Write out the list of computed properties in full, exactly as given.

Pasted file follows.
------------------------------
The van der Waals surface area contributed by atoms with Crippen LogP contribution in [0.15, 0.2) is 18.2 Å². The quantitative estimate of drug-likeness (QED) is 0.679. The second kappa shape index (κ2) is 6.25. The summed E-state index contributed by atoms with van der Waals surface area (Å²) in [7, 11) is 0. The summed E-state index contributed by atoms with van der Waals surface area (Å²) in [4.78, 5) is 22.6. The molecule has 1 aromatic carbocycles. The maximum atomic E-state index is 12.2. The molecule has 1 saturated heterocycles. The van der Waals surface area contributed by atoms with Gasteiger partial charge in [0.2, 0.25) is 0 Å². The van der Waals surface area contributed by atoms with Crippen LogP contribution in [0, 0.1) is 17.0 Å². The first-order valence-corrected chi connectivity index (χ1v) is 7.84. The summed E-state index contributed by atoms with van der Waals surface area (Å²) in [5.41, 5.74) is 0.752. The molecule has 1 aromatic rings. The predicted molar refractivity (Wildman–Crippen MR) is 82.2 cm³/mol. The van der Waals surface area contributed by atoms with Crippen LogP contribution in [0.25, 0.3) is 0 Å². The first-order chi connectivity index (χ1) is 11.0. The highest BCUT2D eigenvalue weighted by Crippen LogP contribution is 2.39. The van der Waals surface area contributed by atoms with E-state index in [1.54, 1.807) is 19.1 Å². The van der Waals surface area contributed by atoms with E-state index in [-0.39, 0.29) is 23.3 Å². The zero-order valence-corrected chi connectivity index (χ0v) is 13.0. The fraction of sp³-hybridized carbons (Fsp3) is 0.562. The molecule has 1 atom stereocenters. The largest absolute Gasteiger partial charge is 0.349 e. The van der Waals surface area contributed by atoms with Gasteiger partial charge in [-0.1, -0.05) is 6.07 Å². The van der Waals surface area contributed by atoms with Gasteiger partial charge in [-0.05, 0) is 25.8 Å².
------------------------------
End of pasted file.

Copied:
The van der Waals surface area contributed by atoms with Crippen LogP contribution in [0.15, 0.2) is 18.2 Å². The quantitative estimate of drug-likeness (QED) is 0.679. The second kappa shape index (κ2) is 6.25. The summed E-state index contributed by atoms with van der Waals surface area (Å²) in [7, 11) is 0. The summed E-state index contributed by atoms with van der Waals surface area (Å²) in [4.78, 5) is 22.6. The molecule has 1 aromatic carbocycles. The maximum atomic E-state index is 12.2. The molecule has 1 saturated heterocycles. The van der Waals surface area contributed by atoms with Gasteiger partial charge in [0.2, 0.25) is 0 Å². The van der Waals surface area contributed by atoms with Crippen LogP contribution in [0, 0.1) is 17.0 Å². The first-order valence-corrected chi connectivity index (χ1v) is 7.84. The summed E-state index contributed by atoms with van der Waals surface area (Å²) in [5.41, 5.74) is 0.752. The molecule has 1 aromatic rings. The predicted molar refractivity (Wildman–Crippen MR) is 82.2 cm³/mol. The van der Waals surface area contributed by atoms with Crippen LogP contribution in [0.25, 0.3) is 0 Å². The first-order chi connectivity index (χ1) is 11.0. The highest BCUT2D eigenvalue weighted by Crippen LogP contribution is 2.39. The van der Waals surface area contributed by atoms with E-state index in [1.54, 1.807) is 19.1 Å². The van der Waals surface area contributed by atoms with E-state index in [-0.39, 0.29) is 23.3 Å². The zero-order valence-corrected chi connectivity index (χ0v) is 13.0. The fraction of sp³-hybridized carbons (Fsp3) is 0.562. The molecule has 1 atom stereocenters. The largest absolute Gasteiger partial charge is 0.349 e. The van der Waals surface area contributed by atoms with Gasteiger partial charge in [-0.1, -0.05) is 6.07 Å². The van der Waals surface area contributed by atoms with Gasteiger partial charge in [-0.05, 0) is 25.8 Å².